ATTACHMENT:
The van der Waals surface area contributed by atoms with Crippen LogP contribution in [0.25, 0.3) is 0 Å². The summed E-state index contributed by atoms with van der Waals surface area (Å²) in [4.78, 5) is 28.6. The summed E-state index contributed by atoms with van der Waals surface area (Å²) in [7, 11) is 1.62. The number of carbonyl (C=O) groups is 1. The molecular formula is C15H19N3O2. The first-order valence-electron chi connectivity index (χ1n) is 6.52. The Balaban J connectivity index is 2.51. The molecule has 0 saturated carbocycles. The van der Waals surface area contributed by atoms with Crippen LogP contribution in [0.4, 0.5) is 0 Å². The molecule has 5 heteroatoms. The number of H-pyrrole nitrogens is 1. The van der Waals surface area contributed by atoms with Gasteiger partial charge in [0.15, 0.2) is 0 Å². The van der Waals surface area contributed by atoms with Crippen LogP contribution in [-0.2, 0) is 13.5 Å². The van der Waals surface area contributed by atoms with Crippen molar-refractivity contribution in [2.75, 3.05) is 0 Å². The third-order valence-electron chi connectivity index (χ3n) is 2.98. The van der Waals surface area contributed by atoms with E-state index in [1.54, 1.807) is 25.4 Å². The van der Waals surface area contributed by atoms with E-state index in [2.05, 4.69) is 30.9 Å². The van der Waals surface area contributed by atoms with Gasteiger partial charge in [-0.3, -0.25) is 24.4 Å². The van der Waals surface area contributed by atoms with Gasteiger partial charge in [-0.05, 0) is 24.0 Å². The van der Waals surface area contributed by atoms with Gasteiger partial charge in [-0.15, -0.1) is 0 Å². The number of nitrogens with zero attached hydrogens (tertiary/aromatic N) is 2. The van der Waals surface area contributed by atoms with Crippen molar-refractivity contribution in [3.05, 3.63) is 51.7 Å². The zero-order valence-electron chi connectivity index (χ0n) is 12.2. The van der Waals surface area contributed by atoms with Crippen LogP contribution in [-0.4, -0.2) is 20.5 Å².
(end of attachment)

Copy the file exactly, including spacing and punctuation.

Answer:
The van der Waals surface area contributed by atoms with Crippen LogP contribution in [0.25, 0.3) is 0 Å². The summed E-state index contributed by atoms with van der Waals surface area (Å²) in [4.78, 5) is 28.6. The summed E-state index contributed by atoms with van der Waals surface area (Å²) in [7, 11) is 1.62. The number of carbonyl (C=O) groups is 1. The molecular formula is C15H19N3O2. The first-order valence-electron chi connectivity index (χ1n) is 6.52. The Balaban J connectivity index is 2.51. The molecule has 0 saturated carbocycles. The van der Waals surface area contributed by atoms with Crippen LogP contribution in [0.4, 0.5) is 0 Å². The molecule has 5 heteroatoms. The number of H-pyrrole nitrogens is 1. The van der Waals surface area contributed by atoms with Gasteiger partial charge in [0.15, 0.2) is 0 Å². The van der Waals surface area contributed by atoms with Crippen LogP contribution in [-0.2, 0) is 13.5 Å². The van der Waals surface area contributed by atoms with Crippen molar-refractivity contribution in [2.75, 3.05) is 0 Å². The third-order valence-electron chi connectivity index (χ3n) is 2.98. The van der Waals surface area contributed by atoms with E-state index in [1.54, 1.807) is 25.4 Å². The van der Waals surface area contributed by atoms with E-state index in [2.05, 4.69) is 30.9 Å². The van der Waals surface area contributed by atoms with Gasteiger partial charge in [-0.3, -0.25) is 24.4 Å². The van der Waals surface area contributed by atoms with Gasteiger partial charge in [-0.05, 0) is 24.0 Å². The van der Waals surface area contributed by atoms with Gasteiger partial charge in [-0.15, -0.1) is 0 Å². The number of nitrogens with zero attached hydrogens (tertiary/aromatic N) is 2. The van der Waals surface area contributed by atoms with Crippen molar-refractivity contribution in [3.05, 3.63) is 51.7 Å². The zero-order valence-electron chi connectivity index (χ0n) is 12.2. The van der Waals surface area contributed by atoms with Crippen LogP contribution in [-0.4, -0.2) is 20.5 Å².